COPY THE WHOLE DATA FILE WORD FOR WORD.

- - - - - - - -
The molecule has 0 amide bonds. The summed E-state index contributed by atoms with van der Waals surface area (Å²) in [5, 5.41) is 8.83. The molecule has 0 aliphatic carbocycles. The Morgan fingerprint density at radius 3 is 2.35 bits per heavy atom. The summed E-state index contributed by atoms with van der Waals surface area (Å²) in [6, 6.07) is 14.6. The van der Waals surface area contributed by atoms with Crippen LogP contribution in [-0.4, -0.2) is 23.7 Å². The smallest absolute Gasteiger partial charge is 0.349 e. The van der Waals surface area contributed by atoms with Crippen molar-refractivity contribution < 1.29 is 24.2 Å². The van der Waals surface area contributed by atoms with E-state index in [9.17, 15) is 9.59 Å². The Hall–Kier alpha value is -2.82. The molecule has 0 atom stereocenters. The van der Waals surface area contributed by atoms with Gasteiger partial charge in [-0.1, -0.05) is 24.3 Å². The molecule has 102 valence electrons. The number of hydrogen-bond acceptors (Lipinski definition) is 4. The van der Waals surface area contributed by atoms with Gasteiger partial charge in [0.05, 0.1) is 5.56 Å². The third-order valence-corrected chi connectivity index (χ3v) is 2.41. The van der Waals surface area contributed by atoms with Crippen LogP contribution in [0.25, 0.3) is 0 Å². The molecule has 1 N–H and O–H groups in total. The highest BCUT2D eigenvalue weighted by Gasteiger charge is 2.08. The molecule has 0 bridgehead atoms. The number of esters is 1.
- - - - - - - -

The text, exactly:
The molecule has 0 amide bonds. The summed E-state index contributed by atoms with van der Waals surface area (Å²) in [5, 5.41) is 8.83. The molecule has 0 aliphatic carbocycles. The Morgan fingerprint density at radius 3 is 2.35 bits per heavy atom. The summed E-state index contributed by atoms with van der Waals surface area (Å²) in [6, 6.07) is 14.6. The van der Waals surface area contributed by atoms with Crippen LogP contribution in [-0.4, -0.2) is 23.7 Å². The smallest absolute Gasteiger partial charge is 0.349 e. The van der Waals surface area contributed by atoms with Crippen molar-refractivity contribution < 1.29 is 24.2 Å². The van der Waals surface area contributed by atoms with E-state index in [9.17, 15) is 9.59 Å². The Hall–Kier alpha value is -2.82. The molecule has 0 atom stereocenters. The van der Waals surface area contributed by atoms with Gasteiger partial charge in [-0.1, -0.05) is 24.3 Å². The molecule has 102 valence electrons. The number of hydrogen-bond acceptors (Lipinski definition) is 4. The van der Waals surface area contributed by atoms with Gasteiger partial charge in [0.05, 0.1) is 5.56 Å². The third-order valence-corrected chi connectivity index (χ3v) is 2.41. The van der Waals surface area contributed by atoms with Crippen LogP contribution in [0.25, 0.3) is 0 Å². The molecule has 1 N–H and O–H groups in total. The highest BCUT2D eigenvalue weighted by Gasteiger charge is 2.08. The molecule has 0 bridgehead atoms. The number of esters is 1.